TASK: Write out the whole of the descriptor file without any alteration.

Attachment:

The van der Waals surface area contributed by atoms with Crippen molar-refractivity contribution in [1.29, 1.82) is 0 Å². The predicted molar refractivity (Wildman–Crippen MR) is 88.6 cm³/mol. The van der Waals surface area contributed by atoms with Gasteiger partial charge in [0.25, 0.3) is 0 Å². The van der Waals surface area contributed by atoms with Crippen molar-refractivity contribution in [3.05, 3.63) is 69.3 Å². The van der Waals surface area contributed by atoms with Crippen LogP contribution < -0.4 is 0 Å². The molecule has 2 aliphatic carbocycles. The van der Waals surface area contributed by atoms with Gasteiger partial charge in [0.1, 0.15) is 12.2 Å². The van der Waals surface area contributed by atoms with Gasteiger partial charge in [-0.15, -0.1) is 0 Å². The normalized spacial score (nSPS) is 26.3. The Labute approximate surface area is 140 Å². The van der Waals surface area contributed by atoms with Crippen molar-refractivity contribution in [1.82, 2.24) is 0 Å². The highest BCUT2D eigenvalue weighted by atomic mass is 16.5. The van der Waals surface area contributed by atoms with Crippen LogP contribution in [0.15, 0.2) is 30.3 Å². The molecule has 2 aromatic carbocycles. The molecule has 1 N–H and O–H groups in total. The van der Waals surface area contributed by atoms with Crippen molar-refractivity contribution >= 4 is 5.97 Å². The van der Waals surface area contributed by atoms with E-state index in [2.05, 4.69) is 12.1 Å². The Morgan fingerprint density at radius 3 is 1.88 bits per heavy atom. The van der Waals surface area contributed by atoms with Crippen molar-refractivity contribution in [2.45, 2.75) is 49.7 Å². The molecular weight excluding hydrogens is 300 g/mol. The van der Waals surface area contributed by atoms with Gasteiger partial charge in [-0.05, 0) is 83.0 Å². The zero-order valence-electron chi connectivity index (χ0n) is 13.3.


The van der Waals surface area contributed by atoms with Crippen molar-refractivity contribution in [1.29, 1.82) is 0 Å². The predicted molar refractivity (Wildman–Crippen MR) is 88.6 cm³/mol. The van der Waals surface area contributed by atoms with Gasteiger partial charge in [0.25, 0.3) is 0 Å². The van der Waals surface area contributed by atoms with Crippen molar-refractivity contribution in [3.05, 3.63) is 69.3 Å². The van der Waals surface area contributed by atoms with Crippen LogP contribution < -0.4 is 0 Å². The molecule has 2 aliphatic carbocycles. The van der Waals surface area contributed by atoms with Gasteiger partial charge in [0.1, 0.15) is 12.2 Å². The van der Waals surface area contributed by atoms with Gasteiger partial charge in [-0.15, -0.1) is 0 Å². The normalized spacial score (nSPS) is 26.3. The Labute approximate surface area is 140 Å². The van der Waals surface area contributed by atoms with Crippen molar-refractivity contribution in [1.82, 2.24) is 0 Å². The highest BCUT2D eigenvalue weighted by atomic mass is 16.5. The van der Waals surface area contributed by atoms with Crippen LogP contribution in [0.15, 0.2) is 30.3 Å². The molecule has 2 aromatic carbocycles. The molecule has 1 N–H and O–H groups in total. The van der Waals surface area contributed by atoms with Crippen molar-refractivity contribution >= 4 is 5.97 Å². The van der Waals surface area contributed by atoms with E-state index in [2.05, 4.69) is 12.1 Å². The Morgan fingerprint density at radius 3 is 1.88 bits per heavy atom. The van der Waals surface area contributed by atoms with Crippen molar-refractivity contribution in [2.45, 2.75) is 49.7 Å². The molecular weight excluding hydrogens is 300 g/mol. The van der Waals surface area contributed by atoms with Gasteiger partial charge in [-0.05, 0) is 83.0 Å². The zero-order valence-electron chi connectivity index (χ0n) is 13.3.